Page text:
Wednesday, November 12, 2008
The Chameleons – Script of the Bridge (1983)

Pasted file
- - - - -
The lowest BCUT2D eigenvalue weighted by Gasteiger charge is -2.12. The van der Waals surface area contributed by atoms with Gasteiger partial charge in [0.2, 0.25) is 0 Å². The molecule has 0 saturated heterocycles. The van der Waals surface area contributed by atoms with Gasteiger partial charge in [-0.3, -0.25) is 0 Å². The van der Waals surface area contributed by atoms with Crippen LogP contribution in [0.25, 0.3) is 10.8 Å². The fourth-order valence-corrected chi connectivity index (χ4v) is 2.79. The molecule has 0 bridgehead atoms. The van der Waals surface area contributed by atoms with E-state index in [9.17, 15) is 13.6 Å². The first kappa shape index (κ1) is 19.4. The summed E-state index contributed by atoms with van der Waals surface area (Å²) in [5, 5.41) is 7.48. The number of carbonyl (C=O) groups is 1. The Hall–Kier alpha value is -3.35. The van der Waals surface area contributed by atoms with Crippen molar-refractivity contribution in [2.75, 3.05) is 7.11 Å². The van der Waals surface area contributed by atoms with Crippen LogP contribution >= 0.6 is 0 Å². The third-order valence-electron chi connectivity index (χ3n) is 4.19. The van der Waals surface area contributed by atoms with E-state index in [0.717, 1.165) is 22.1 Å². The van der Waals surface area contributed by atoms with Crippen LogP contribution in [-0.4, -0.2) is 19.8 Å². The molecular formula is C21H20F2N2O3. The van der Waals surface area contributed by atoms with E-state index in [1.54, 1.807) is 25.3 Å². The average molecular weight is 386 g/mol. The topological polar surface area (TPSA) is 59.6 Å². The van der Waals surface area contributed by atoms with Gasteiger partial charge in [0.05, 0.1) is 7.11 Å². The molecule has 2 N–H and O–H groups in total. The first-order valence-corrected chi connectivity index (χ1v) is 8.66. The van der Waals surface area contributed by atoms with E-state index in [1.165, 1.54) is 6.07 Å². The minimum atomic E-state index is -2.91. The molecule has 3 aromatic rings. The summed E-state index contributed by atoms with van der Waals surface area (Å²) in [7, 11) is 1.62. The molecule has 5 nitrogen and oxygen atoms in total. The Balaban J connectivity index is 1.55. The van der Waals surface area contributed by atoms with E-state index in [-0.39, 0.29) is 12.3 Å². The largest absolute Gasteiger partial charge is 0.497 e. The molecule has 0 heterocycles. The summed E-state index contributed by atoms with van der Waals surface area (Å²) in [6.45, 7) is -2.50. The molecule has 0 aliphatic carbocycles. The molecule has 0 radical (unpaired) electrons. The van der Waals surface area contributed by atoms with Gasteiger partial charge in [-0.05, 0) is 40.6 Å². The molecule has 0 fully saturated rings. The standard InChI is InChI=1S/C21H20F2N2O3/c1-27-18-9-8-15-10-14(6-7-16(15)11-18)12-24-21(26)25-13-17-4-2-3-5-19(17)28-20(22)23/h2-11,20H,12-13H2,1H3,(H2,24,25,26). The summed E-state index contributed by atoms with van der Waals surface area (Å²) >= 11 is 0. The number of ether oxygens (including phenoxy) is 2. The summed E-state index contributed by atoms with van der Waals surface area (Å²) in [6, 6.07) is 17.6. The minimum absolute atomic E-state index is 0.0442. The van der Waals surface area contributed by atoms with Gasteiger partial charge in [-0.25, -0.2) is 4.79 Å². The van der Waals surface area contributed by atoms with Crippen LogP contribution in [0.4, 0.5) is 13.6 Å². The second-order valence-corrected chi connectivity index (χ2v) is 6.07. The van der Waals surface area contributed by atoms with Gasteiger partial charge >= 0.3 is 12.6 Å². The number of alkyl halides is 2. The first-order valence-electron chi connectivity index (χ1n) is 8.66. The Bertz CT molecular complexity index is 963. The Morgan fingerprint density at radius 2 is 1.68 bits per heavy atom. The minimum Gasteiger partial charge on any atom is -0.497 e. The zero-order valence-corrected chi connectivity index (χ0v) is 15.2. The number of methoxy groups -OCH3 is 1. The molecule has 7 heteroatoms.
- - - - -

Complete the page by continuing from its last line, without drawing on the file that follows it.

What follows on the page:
“With two years, numerous radio sessions, and incessant gigging under their belts since their debut single, "In Shreds," the Chameleons came to the studio determined to make a great first album with Script of the Bridge. To say they succeeded would be like saying Shakespeare did pretty well with that one Hamlet play of his. Script remains a high-water mark of what can generally be called post-punk music, an hour's worth of one amazing song after another, practically a greatest-hits record on its own: the John Lennon tribute "Here Today," "Monkeyland," "Pleasure and Pain," "Paper Tigers," "As High as You Can Go," the breathtaking closer, "View From a Hill." Starting with the passionate fire of "Don't Fall," Script showcases how truly inventive, unique, and distinctly modern rock & roll could exist, instead of relentlessly rehashing the past to little effect. The scalpel-sharp interplay between the musicians is a sheer wonder to behold, the Dave Fielding/Reg Smithies guitar team provoke nothing but superlatives throughout, and John Lever and Mark Burgess make a perfect rhythm section -- while the crisp production of Colin Richardson and the band adds delicate synth lines and shadings, courtesy of early touring keyboardist Alistair Lewthwaite, and just the right amount of reverb and effects on the guitars. Add to that the words of Burgess, one of the few lyricists out there who can tackle Big Issues while retaining a human, personal touch, and it all just adds up perfectly. The best one-two punch comes from "Second Skin," a complex, beautifully arranged and played reflection on the meaning of music and fandom, and "Up the Down Escalator," an at once harrowing and thrilling antinuclear/mainstream politics slam.” (From AllMusicGuide).